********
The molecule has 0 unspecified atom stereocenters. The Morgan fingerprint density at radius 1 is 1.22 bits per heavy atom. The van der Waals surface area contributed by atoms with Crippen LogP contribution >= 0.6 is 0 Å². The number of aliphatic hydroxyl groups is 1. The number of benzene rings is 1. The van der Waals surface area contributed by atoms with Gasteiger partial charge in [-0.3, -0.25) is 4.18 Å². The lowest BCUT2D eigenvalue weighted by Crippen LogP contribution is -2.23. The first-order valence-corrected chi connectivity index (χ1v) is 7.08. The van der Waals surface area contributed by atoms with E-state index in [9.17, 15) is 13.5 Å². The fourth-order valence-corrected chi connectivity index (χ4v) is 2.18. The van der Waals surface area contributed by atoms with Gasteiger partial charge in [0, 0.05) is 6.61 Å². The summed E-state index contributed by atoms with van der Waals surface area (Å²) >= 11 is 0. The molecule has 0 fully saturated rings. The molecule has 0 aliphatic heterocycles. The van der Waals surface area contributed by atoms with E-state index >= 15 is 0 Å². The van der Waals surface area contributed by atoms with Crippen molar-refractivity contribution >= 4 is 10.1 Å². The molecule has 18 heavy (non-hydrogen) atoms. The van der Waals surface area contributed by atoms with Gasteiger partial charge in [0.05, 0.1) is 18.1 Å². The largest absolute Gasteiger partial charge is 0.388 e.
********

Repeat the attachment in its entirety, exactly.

The molecule has 0 unspecified atom stereocenters. The Morgan fingerprint density at radius 1 is 1.22 bits per heavy atom. The van der Waals surface area contributed by atoms with Crippen LogP contribution >= 0.6 is 0 Å². The number of aliphatic hydroxyl groups is 1. The number of benzene rings is 1. The van der Waals surface area contributed by atoms with Gasteiger partial charge in [-0.3, -0.25) is 4.18 Å². The lowest BCUT2D eigenvalue weighted by Crippen LogP contribution is -2.23. The first-order valence-corrected chi connectivity index (χ1v) is 7.08. The van der Waals surface area contributed by atoms with E-state index in [9.17, 15) is 13.5 Å². The fourth-order valence-corrected chi connectivity index (χ4v) is 2.18. The van der Waals surface area contributed by atoms with Gasteiger partial charge in [0, 0.05) is 6.61 Å². The summed E-state index contributed by atoms with van der Waals surface area (Å²) >= 11 is 0. The molecule has 0 fully saturated rings. The molecule has 0 aliphatic heterocycles. The van der Waals surface area contributed by atoms with E-state index >= 15 is 0 Å². The van der Waals surface area contributed by atoms with Crippen molar-refractivity contribution >= 4 is 10.1 Å². The molecule has 18 heavy (non-hydrogen) atoms. The van der Waals surface area contributed by atoms with Gasteiger partial charge in [0.05, 0.1) is 18.1 Å². The largest absolute Gasteiger partial charge is 0.388 e.